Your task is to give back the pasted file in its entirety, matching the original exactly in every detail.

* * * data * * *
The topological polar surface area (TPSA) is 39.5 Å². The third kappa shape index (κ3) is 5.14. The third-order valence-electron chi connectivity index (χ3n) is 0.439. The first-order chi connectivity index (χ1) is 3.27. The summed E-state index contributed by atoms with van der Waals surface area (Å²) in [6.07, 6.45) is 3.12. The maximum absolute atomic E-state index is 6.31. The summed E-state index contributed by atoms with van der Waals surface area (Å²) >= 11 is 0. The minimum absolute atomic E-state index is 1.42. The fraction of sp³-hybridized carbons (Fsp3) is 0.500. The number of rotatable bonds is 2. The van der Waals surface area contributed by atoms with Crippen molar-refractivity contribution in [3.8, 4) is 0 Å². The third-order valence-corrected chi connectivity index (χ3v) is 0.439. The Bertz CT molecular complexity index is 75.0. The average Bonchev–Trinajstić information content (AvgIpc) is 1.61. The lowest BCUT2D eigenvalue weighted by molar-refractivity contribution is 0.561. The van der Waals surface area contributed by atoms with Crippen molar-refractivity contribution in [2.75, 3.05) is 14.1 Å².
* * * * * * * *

The topological polar surface area (TPSA) is 39.5 Å². The third kappa shape index (κ3) is 5.14. The third-order valence-electron chi connectivity index (χ3n) is 0.439. The first-order chi connectivity index (χ1) is 3.27. The summed E-state index contributed by atoms with van der Waals surface area (Å²) in [6.07, 6.45) is 3.12. The maximum absolute atomic E-state index is 6.31. The summed E-state index contributed by atoms with van der Waals surface area (Å²) >= 11 is 0. The minimum absolute atomic E-state index is 1.42. The fraction of sp³-hybridized carbons (Fsp3) is 0.500. The number of rotatable bonds is 2. The van der Waals surface area contributed by atoms with Crippen molar-refractivity contribution in [3.8, 4) is 0 Å². The third-order valence-corrected chi connectivity index (χ3v) is 0.439. The Bertz CT molecular complexity index is 75.0. The average Bonchev–Trinajstić information content (AvgIpc) is 1.61. The lowest BCUT2D eigenvalue weighted by molar-refractivity contribution is 0.561. The van der Waals surface area contributed by atoms with Crippen molar-refractivity contribution in [2.75, 3.05) is 14.1 Å².